After you complete the taxes section you are left with the miscellaneous section. As expected, it was complete.
When you finish the miscellaneous section you are given a summary of your Federal return. If you see something you don’t like you can go back and review. What I liked about this is that you have the option of either going through each section step-by-step or going to individual areas you want to work on.
If you want to see how the 1040 is going to look, you have that option as well. And if you are ready to go on to the next section you will start working on your state tax return.
Once you finish the State return you have another chance to review your return before you file. When you are ready to file, you simply select that option. You can either E-file or print and mail your return.
After you file, you can go to the “Next Year” section. This area helps you plan W-4 withholding for the coming year. You can also test what-if scenarios to see what changes you might make depending on potential changes in your situation for the upcoming year.
In this area you can also provide feedback on how to make TaxAct a better product. I appreciate that. Shortly after you file you should get two different emails from TaxACT. The first will tell you that the return was transmitted and the second tells you if the IRS or state accepted your return. After you file your return, you can check the status of your refund on the IRS website. You can also call the IRS hotline.
Pricing – Online Versions
You get a lot for the free version but you have to pay $17.99 for state filing. The deluxe version is $12.99 plus $5 for the state filing. The ultimate bundle version is $17.99 and includes free phone support. If you do the math, you see that if you are going to file a state return, you might as well go for the ultimate bundle.
If you are interested in downloading the software or buying the disc the prices are a little higher. The free version charges another $14.99 for the state return. The deluxe version is $12.99 plus $9 for the state return. The ultimate bundles range from $17.99 to $28.99.
If you have questions you can call in for help. During tax season you can call in from 7AM to 9 PM (CST) Monday through Friday. ON Saturday you can call in from 8AM to 6 PM (CST) and on Sunday you can call between 10 AM and 5 PM. During the off season you can call in from 8 AM through 5 PM (CST).
They also have some pretty handy other support tools like an extensive library of popular help topics. If you buy the deluxe or bundled version, you also have access to their TaxTutor Guidance and unlimited phone support. If you go with the free version, you do not have access to the TaxTutor section but for $7.95 you can call in with as many questions as you like.
What I Like About TaxACT
- You have to like the pricing of TaxACT. It is by far the low-cost provider in the market hands down.
- You can really do a lot with the free version. I was surprised and impressed. If you know what you are doing and your return is uncomplicated, you could easily use the product and save yourself enough money to go out to see a fun movie. Not bad.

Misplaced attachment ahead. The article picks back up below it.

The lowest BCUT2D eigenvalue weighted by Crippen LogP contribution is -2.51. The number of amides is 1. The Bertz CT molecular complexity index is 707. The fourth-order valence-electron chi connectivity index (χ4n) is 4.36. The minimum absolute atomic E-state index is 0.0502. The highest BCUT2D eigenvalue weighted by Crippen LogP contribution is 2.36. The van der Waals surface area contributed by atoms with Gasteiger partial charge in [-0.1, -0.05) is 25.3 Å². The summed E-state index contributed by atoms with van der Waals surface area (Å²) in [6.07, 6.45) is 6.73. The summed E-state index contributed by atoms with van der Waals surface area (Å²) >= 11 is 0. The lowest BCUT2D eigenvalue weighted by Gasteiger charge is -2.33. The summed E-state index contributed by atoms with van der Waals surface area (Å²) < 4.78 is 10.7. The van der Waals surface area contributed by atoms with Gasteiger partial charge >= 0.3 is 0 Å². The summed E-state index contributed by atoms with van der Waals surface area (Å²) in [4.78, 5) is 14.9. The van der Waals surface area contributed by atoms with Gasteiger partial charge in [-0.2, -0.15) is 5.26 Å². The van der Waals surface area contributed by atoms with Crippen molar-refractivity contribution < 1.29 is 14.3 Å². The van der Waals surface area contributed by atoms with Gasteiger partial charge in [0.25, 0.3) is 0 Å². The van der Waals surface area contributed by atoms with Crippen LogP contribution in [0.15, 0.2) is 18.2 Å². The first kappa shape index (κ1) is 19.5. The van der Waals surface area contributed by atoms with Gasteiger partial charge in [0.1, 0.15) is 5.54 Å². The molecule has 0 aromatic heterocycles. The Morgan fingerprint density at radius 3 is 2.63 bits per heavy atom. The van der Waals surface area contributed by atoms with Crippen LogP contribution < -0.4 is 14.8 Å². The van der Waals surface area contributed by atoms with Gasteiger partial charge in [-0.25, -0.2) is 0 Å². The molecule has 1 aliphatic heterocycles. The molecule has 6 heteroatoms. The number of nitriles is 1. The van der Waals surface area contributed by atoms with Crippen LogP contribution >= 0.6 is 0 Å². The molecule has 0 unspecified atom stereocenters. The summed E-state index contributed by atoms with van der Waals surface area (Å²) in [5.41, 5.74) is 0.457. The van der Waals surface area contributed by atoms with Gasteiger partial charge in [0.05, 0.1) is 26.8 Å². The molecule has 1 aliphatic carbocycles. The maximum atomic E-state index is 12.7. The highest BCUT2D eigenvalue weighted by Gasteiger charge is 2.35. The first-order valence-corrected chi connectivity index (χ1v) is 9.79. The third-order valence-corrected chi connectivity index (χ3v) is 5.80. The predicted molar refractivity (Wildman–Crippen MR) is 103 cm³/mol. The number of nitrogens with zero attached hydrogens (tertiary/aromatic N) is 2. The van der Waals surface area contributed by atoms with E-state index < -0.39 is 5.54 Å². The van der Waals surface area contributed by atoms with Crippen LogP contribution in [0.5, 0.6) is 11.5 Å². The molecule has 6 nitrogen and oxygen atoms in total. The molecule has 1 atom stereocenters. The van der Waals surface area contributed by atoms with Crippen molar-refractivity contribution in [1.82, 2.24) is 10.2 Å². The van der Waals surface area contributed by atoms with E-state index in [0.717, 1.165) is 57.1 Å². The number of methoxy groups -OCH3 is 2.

- The program helps you get organized before you start the process by telling you exactly which documents you’ll need. That’s smart.
- The screens are easy to go through and it’s a snap to go back and forth between sections without losing your work as long as you register before you start.
- The “Life Events” section is very helpful. I think the menu just might remind users about significant happenings that they may otherwise overlook.
- Users have the option of using step-by-step instructions or going directly to the section they want to work on. I find that useful.
What Bugs Me About TaxACT
- You already know what my number one beef with TaxACT is. The constant upselling. It’s almost insulting. Sheesh. What I don’t understand is why they do it. If you refer back to the pricing, it costs about the same to use the “free” version as it does to use the deluxe or the bundled version assuming you have to file a state return (and who doesn’t?).
- My second beef is related to the first. Their entire pricing structure is all about perception rather than substance since the cost is identical. That made me feel like they are trying to get one over on me. I don’t like that at all. Who does?
- Next, somewhere on the site they told me that people who go with the free version can purchase live phone support for a one-time fee of $7.95. But I didn’t find anywhere to actually make that purchase. Disappointing.
- Speaking of support, I have doubts about it when it comes to TaxAct. I didn’t call support with a tax question but I read scores of reviews raking TaxAct support over the coals. I didn’t see any criticism of the advice per se. The big complaint was the pricing structure of the support.
- While the free version states that you can pay a one-time fee for service, the reviews I read stated TaxAct charged users every time they called in. It’s possible that the service pricing has changed since those complaints were lodged of course. Just the same, from what I read in user reviews and the fact that it’s impossible to find more information on buying support for the free version, I wouldn’t count on getting great support.
When you send in your tax return you have a lot on the line. The last thing you want besides contracting Typhoid Fever is a problem with the IRS. That being said, don’t use TaxAct if you need tax help or you have a complicated situation. You might save a few bucks but is it worth taking the chance of being thrown in the Octagon with the IRS? I don’t think so. If you need help, go with H&R Block or TurboTax. I would only use this product if I really knew what I was doing and didn’t need any expert guidance or help.
Sorry TaxACT. Here’s a dime. Call me when you get your support act together.